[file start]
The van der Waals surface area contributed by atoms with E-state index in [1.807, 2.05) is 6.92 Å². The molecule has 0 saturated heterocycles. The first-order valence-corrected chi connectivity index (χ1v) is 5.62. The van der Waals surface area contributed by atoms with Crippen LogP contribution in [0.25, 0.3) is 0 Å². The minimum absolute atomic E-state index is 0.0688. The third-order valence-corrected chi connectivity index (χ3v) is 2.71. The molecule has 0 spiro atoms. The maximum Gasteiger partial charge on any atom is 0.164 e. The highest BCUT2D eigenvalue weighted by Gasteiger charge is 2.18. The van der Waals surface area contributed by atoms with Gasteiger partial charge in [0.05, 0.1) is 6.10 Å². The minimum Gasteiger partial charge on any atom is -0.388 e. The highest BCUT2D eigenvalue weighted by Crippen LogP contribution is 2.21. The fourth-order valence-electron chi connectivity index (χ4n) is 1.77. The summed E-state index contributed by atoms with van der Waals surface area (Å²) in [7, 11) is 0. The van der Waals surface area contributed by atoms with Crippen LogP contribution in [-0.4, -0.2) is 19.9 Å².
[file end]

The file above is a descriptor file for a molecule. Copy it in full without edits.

The van der Waals surface area contributed by atoms with E-state index in [1.807, 2.05) is 6.92 Å². The molecule has 0 saturated heterocycles. The first-order valence-corrected chi connectivity index (χ1v) is 5.62. The van der Waals surface area contributed by atoms with Crippen LogP contribution in [0.25, 0.3) is 0 Å². The minimum absolute atomic E-state index is 0.0688. The third-order valence-corrected chi connectivity index (χ3v) is 2.71. The molecule has 0 spiro atoms. The maximum Gasteiger partial charge on any atom is 0.164 e. The highest BCUT2D eigenvalue weighted by Gasteiger charge is 2.18. The van der Waals surface area contributed by atoms with Gasteiger partial charge in [0.05, 0.1) is 6.10 Å². The minimum Gasteiger partial charge on any atom is -0.388 e. The highest BCUT2D eigenvalue weighted by Crippen LogP contribution is 2.21. The fourth-order valence-electron chi connectivity index (χ4n) is 1.77. The summed E-state index contributed by atoms with van der Waals surface area (Å²) in [7, 11) is 0. The van der Waals surface area contributed by atoms with Crippen LogP contribution in [-0.4, -0.2) is 19.9 Å².